It's early morning in August and the San Francisco weather forecast promises a warm and clear day. I'm walking through the house, stepping softly in my cycling cleats and trying not to wake my downstairs neighbors. I'm dressed in my cycling gear: black Lycra shorts with pink padding, white jersey and bright yellow windbreaker (in case the wind kicks up). On this day, I'm cycling solo. No buddies to check in with, no groups to keep up with and no men to impress.
My interest in cycling started when I became single after 15 years of marriage. It was my way of becoming physically and emotionally fit. I'm terrified of first dates; the anticipation sends me into a frenzied state. So I decided to replace the awkward evening dinner for cycling dates. You can cover so much more ground that way. There's no hiding, pretending or lying when you're cycling with a man trailing ahead or behind or nearby.
It's actually the perfect precursor to sex. I can instantly tell how skilled they are, what their bodies look like, how they move, the choices they make, how attentive, patient, fearful and cautious they are—just by judging their bike-handling skills. I can observe how their tight cycling gear fits; how they poured themselves like sausages into their bike jersey. I get to watch them glide, sweat, pant, climb and moan on their bike, and imagine how they'll perform in bed. A simple glance, a tired sigh, a wishful hug speaks volumes.
I've fallen in love and lust as much as I've fallen off bikes. I'll always remember the men I cycled with, even it was just a fleeting first date or a last ride before calling it quits. They each prepared me for the next one in my quest for finding love.
The Intrepid Dentist was my dentist for more than 10 years. We already had that intimate doctor/patient relationship, the kind where you trust them with your life or, in this case, my teeth. When he called me at home one night, to tell me his second wife left him for his best friend, I cautiously listened to his devastation from my couch. When he shared how he had been attracted to me for many years, and had fantasies of us, I fell for his bedside manner.
I was a cycling virgin before we rode together on the Sierra mountain trails through the Gold Country and Grass Valley. The ID raced bikes and knew how to handle them: he'd pick up my heavy bike with one hand and throw it over his right shoulder or load it into my car like it was a bag of groceries. But he didn't know how to handle the recent shock of his wife leaving him for his best friend and I wasn't prepared to deal with his emotional vulnerability. I wanted more than just to fix his broken wings.
The Architect had been introduced by a mutual friend and, by comparison, had great taste and understood beauty in all its various shapes and sizes. He brought his shiny new expensive Italian bike and I brought all the charm I could muster.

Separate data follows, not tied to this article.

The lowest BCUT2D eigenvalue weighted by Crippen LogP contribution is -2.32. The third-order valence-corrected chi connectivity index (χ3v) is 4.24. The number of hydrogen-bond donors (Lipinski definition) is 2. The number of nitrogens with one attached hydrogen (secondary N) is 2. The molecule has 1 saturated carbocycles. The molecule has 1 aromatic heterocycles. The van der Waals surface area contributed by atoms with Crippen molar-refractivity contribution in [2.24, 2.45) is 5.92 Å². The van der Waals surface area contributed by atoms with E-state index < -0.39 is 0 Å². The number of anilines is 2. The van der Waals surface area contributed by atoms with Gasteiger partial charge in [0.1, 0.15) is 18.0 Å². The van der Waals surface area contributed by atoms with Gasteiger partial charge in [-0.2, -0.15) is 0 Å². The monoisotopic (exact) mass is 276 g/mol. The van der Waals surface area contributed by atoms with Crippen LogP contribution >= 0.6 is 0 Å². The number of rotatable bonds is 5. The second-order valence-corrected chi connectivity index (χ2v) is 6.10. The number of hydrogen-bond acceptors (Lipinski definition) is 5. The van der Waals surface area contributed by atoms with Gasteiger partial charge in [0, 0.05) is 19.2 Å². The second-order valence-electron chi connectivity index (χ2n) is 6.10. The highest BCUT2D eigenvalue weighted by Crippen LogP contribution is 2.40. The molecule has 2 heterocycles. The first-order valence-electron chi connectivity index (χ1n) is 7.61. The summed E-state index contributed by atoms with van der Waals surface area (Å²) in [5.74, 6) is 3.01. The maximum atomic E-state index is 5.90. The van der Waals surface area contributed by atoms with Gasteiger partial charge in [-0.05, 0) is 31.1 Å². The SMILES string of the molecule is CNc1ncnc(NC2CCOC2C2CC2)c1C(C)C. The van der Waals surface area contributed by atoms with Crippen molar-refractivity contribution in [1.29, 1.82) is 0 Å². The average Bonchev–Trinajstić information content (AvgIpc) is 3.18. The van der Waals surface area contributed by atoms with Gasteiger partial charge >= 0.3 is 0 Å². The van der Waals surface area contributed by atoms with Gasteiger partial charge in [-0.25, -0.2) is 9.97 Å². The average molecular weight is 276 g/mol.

We cycled together along semi-rural Woodside Road, passing some of the billionaire homes in Silicon Valley. I lost track of where we were going because I was too absorbed in our flirty conversation. During our ride through the bucolic hills, while I followed behind him, I didn't notice the small black tacks that were neatly lined up alongside of the road, thwarting off cyclists.
"Uh oh! Wait a second, slow down," I yelled out out him. "I think my bike just ran over something."
"Don't tell me that. Are you serious?" he responded with an annoyed scowl.
As both my tires slowly deflated, I could see a dark cloud of disappointment tumble between us. Our ride was abruptly interrupted, as we walked my bike to a nearby gas station and luckily found another cyclist who offered to help.
We later went out for a drink and, while watching the beautiful sunset over Portola Valley, I wished we could press the refresh button and go for another ride sometime. But it was not to be.
Low drama and a big smile is what attracted me to The Marlboro Man, who was too cool to let his emotions stumble. When I met him one early Indian summer morning at an Arco station, I was filling up my gas tank.
"How's your morning going?" he asked and then tilted his head and noticed my bike in the hatchback of my car. "Where do you cycle?"
I enthusiastically responded and the next thing I knew, I had agreed to go riding with him in Marin. The most electrifying thing about TMM—other than his Irish good looks and surfer body—was that he was 10 years younger than me. At the time, I was in my late forties, and that carried a lot of weight on the confidence scale.
Unfortunately, he was married with a small child. And, suffice it to say, things didn't end well.
It took another year or so before I was strong enough to jump back into the dating pool. The Bro's OKCupid profile caught my attention. In his cycling gear, he looked sexy and confident on his mountain bike. We had instant chemistry and he grew to adore me—even the parts that would push him away when I was scared. He'd stay over on weekends and always brought his bike, as well as an unpredictable personality. Whenever he had an outburst, he'd storm out of my house. A few days later, I'd receive an icy text that asked, "When can I come by to pick up my bike?"
We pretended we could make our relationship work but we got ourselves stuck in an obsessive cycle of breaking up and making up. When we were cycling together one day, over the Golden Gate Bridge, he said, "The reason I'm in your life is to teach you about love." He was right. He taught me that love isn't always enough, no matter how much two people care about each other.
On today's ride, as I climb to the top of Mt. Tam and admire the San Francisco Bay landscape, I think about the various twists and turns of my cycling journey. My heart has been broken several times and badly bruised many more, and I've learned the way we arrive isn't always the same way we leave. I learned that I'm still pretty much a beginner.